In its SEC filing, Southwest said the value of its "fuel derivative contracts" dropped from $5.1 billion on June 30 to $2.5 billion on Sept. 30.
The numbers included a $448 million hedging gain that the airline received in cash settlements.
Several other carriers have reported accounting losses from hedges recently as energy prices dropped sharply. Crude oil has fallen from a high of over $147 a barrel in July to Monday's close around $75.
UAL Corp., parent of United Airlines Inc., reported a third quarter loss of $779 million today, including $519 million in non-cash losses from the decline in value of its fuel hedges in the quarter.
“At the end of the quarter, the fair value of the outstanding fuel hedge contracts was negative $230 million,” UAL told investors in a press release.
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General Lee

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http://www.dallasnews.com/sharedcontent/dws/bus/stories/102108dnbusswfuel.37dca64.html


Southwest Airlines says fuel-hedging contracts lost $2 billion in value in October


[SIZE=-1]08:41 AM CDT on Tuesday, October 21, 2008[/SIZE]


[SIZE=-1]By TERRY MAXON tmaxon@dallasnews.com [/SIZE]
Southwest Airlines Co. said Monday the value of its fuel-hedging contracts dropped by nearly $2 billion during the first 15 days of October as their worth followed the sharp decline in jet fuel prices.
In a quarterly financial report to the Securities and Exchange Commission, Southwest said the "fair value" of those investments fell from $2.5 billion on Sept. 30 to $550 million as of Oct. 15.
It's too early to predict how the drop in the contracts' value might affect Southwest's fourth-quarter earnings, but chairman and chief executive Gary Kelly underlined last week that falling energy prices help Southwest a lot more than they hurt the carrier.
"Actually, falling prices are a great opportunity for us and certainly not a problem," he told analysts on a conference call to discuss Southwest's third-quarter earnings.
Southwest has benefited for years from fuel hedging that shielded it somewhat from rising jet fuel prices, while most competitors lacked hedges, had hedges at much higher prices or hadn't invested enough to make much difference on their costs.
Last Thursday, Southwest reported a net loss of $120 million in the third quarter, its first quarterly loss since first quarter 1991 and the biggest quarterly loss in its history.
The airline made money on an operating basis, but it was pushed into the red by $238 million in accounting charges that reflected the decreased value of the fuel derivative contracts and other hedging impacts.
In its SEC filing, Southwest said the value of its "fuel derivative contracts" dropped from $5.1 billion on June 30 to $2.5 billion on Sept. 30.
The numbers included a $448 million hedging gain that the airline received in cash settlements.
Several other carriers have reported accounting losses from hedges recently as energy prices dropped sharply. Crude oil has fallen from a high of over $147 a barrel in July to Monday's close around $75.
UAL Corp., parent of United Airlines Inc., reported a third quarter loss of $779 million today, including $519 million in non-cash losses from the decline in value of its fuel hedges in the quarter.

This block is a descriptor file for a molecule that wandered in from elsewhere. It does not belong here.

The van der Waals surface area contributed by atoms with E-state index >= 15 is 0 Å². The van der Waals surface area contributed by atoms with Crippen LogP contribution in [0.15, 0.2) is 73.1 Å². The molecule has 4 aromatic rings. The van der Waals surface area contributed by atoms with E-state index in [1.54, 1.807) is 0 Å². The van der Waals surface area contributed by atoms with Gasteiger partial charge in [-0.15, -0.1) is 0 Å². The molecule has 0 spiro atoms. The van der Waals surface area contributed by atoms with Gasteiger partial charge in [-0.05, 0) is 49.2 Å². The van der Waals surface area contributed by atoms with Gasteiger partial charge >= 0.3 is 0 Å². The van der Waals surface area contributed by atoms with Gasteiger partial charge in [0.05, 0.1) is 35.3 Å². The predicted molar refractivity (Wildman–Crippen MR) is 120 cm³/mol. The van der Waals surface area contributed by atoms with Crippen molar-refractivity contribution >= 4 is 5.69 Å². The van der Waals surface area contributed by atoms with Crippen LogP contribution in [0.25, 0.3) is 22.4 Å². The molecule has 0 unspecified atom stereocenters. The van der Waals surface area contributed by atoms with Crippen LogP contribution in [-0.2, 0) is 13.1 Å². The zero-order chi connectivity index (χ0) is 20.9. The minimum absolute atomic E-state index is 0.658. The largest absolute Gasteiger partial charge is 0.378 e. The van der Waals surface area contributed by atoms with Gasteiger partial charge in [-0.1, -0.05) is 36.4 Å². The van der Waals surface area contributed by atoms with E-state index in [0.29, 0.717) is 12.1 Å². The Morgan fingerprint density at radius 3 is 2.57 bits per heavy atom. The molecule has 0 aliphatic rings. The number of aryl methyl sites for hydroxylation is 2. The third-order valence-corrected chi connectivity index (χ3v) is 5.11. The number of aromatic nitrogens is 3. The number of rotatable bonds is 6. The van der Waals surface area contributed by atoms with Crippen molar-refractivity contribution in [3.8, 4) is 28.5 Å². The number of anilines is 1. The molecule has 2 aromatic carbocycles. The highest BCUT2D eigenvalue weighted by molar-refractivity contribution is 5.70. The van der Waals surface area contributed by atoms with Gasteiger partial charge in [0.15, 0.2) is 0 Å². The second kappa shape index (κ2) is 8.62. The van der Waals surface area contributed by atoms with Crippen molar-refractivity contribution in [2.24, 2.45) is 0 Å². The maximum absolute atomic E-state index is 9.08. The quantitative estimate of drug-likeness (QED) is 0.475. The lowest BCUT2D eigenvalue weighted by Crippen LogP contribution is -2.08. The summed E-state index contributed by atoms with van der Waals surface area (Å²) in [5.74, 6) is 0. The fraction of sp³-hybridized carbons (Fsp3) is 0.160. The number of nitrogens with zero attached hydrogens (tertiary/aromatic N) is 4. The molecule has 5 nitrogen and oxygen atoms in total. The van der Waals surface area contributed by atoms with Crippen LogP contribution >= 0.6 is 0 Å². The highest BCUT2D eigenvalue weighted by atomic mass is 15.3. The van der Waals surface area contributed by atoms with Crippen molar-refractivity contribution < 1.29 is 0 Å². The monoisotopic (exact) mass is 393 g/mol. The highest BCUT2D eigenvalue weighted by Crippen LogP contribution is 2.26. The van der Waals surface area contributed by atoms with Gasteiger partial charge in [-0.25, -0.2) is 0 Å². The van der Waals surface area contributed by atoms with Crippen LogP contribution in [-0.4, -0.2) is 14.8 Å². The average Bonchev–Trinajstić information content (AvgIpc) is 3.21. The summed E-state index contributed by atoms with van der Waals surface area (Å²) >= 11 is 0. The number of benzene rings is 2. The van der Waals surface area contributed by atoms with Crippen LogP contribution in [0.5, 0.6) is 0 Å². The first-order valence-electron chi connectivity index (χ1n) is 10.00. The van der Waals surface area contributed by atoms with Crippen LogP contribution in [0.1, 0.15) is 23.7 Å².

“At the end of the quarter, the fair value of the outstanding fuel hedge contracts was negative $230 million,” UAL told investors in a press release.
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Any comments on the above Momally81? Has Starcheck or Bankair lost any money lately?


Bye Bye---General Lee
 

momalley81

Done spillt mah beer...
Joined
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Posts
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http://www.dallasnews.com/sharedcontent/dws/bus/stories/102108dnbusswfuel.37dca64.html


Southwest Airlines says fuel-hedging contracts lost $2 billion in value in October
[SIZE=-1]08:41 AM CDT on Tuesday, October 21, 2008[/SIZE]
[SIZE=-1]By TERRY MAXON tmaxon@dallasnews.com [/SIZE]
Southwest Airlines Co. said Monday the value of its fuel-hedging contracts dropped by nearly $2 billion during the first 15 days of October as their worth followed the sharp decline in jet fuel prices.
In a quarterly financial report to the Securities and Exchange Commission, Southwest said the "fair value" of those investments fell from $2.5 billion on Sept. 30 to $550 million as of Oct. 15.
It's too early to predict how the drop in the contracts' value might affect Southwest's fourth-quarter earnings, but chairman and chief executive Gary Kelly underlined last week that falling energy prices help Southwest a lot more than they hurt the carrier.
"Actually, falling prices are a great opportunity for us and certainly not a problem," he told analysts on a conference call to discuss Southwest's third-quarter earnings.
Southwest has benefited for years from fuel hedging that shielded it somewhat from rising jet fuel prices, while most competitors lacked hedges, had hedges at much higher prices or hadn't invested enough to make much difference on their costs.
Last Thursday, Southwest reported a net loss of $120 million in the third quarter, its first quarterly loss since first quarter 1991 and the biggest quarterly loss in its history.
The airline made money on an operating basis, but it was pushed into the red by $238 million in accounting charges that reflected the decreased value of the fuel derivative contracts and other hedging impacts.